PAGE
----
Blog: Friday, 11 November 2022
“I find it admirable that you just dare to wear these kind of outfits,” said my uncle to my brother last Christmas, the first time he saw him in a dress. I understood that my uncle only wanted to express his support. I also understand that most of us are not used to seeing a guy in a dress. And many of us, if we find ourselves in such an unusual situation, do not always have the references for an immediate and well thought-through response. It might even take us time to process the new situation.
My brother wasn’t offended when my uncle made this comment, but it still felt a little ‘off’. My uncle did not say that he liked the dress, or that it really suited my brother; he just said that it was a courageous move. You could even interpret it as an insult, as if he had said my brother looked ridiculous and that he respected everyone who had the balls to leave the house like that.
Obviously, my uncle’s intentions were innocent and he only wanted to express his support, but he made at least five more similar comments that night and my brother felt more like an animal in the zoo than a regular family member joining a family dinner. It was a symbolic moment for him as he often meets people who are suddenly overly supportive or interested in his pronouns or the gender with which he identifies.
In the current organizational landscape, where there is a comparable trend of increasing attention on promoting diversity and retrieving the corresponding organisational benefits, this example from my family could function as a message for organisations. Particularly because most mid-sized and large companies incorporate diversity and inclusion programmes in their HR practices but only 25 per cent of employees actually feel like they benefitted from these programmes.*
The impact of my uncle’s words and his struggle in the new situation point out the complexity and the relevance of an accurate implementation of inclusion. It shows that fostering diversity is more than just creating a diverse workforce. The anecdote clearly shows the difference between ‘real inclusion’ in which people actually have a sense of genuine belonging and feel included regardless of the generic social category in which they fall, and ‘surface inclusion’ in which people are included because they are ‘special’ and seen as being representatives of a social group.**
I think the overemphasis on diversity could be a cause of the striking ineffectiveness of many D&I programmes. The obsessive focus on hiring and employing people just because they deviate from the norm has an adverse effect on inclusion. By selecting based on such basic characteristics and therefore determining reasons why one would deviate from the ‘regular’, organisations are essentially labelling people and creating boxes. Consequently, people who are hired because they are labelled as ‘divergent’ or ‘special’ are not likely to feel genuinely appreciated nor included. While as their primal characteristics as race, gender, sexual orientation, educational background, etc., would not be of interest, real inclusion is way more likely to be accomplished.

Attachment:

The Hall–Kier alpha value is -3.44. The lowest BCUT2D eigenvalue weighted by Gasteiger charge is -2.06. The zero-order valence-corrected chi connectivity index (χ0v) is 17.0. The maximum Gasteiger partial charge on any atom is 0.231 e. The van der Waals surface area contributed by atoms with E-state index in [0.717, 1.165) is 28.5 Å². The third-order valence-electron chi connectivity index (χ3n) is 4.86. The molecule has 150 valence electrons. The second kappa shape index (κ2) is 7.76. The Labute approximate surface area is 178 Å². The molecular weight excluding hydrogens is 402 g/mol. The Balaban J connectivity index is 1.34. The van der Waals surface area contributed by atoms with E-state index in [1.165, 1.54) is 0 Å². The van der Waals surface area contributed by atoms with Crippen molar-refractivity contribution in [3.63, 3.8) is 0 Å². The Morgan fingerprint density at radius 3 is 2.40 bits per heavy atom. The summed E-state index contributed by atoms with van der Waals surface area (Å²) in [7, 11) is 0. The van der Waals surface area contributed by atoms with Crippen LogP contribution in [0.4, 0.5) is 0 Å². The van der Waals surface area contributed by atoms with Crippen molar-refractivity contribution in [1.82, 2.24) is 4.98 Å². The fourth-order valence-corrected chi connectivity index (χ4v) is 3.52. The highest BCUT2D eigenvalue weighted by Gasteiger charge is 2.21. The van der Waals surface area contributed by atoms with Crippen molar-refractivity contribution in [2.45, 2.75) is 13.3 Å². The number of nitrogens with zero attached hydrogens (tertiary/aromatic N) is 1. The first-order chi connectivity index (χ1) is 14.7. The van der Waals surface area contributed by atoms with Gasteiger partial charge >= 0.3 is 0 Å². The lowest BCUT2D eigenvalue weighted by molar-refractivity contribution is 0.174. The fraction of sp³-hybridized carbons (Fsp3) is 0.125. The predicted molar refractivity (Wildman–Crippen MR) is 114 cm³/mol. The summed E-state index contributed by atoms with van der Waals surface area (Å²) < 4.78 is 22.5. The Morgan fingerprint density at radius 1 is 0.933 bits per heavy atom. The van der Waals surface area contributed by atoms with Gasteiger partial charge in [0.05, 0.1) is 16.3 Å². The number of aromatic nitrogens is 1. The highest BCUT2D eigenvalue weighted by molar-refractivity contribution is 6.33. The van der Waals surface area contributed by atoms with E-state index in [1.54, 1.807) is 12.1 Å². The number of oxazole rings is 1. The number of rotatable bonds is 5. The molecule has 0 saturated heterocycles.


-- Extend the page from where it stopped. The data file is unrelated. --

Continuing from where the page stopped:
As Peter Bregman states in a Harvard Business Review: “Instead of seeing people as categories, we need to see people as people. Stop training people to be more accepting of diversity”.*** People are inherently different, and their differences are valuable. Social boxes or categories are not needed to capture these differences, they only create segregation and provide a superficial insight of an individual’s unique potential.
The book The Future of Work clearly advocates: “Managers should recognize but not overemphasize people’s differences.” A colour-blind approach does not work either, but celebrating and stressing the differences between people is likely to eventually go over in the endorsement of stereotypes. Hence, a middle ground is required in which differences in any form are recognised and valued. Everyone is included in conversations because everyone’s perspective is worthwhile in itself and decisions should benefit all.
Diverse perspectives are valuable for organisational effectiveness. However, creating diversity in the workplace is not as simple as it may seem. By placing the emphasis on diversity and creating generic categories like race or gender, you will essentially be doing the same as my uncle who expressed his support for my brother for the sole reason that he acted differently from the norm.
This overemphasis on divergent behaviour and categories is dehumanizing and it fails to respect the complexity of us human beings. Hence, organizations should focus on people and acknowledge that we are inherently diverse. When people are appreciated for being people and for their unique set of differences, diversity in any form will follow.
Rotterdam School of Management (RSM)
Science Communication and Media Officer
Corporate Communications & PR Manager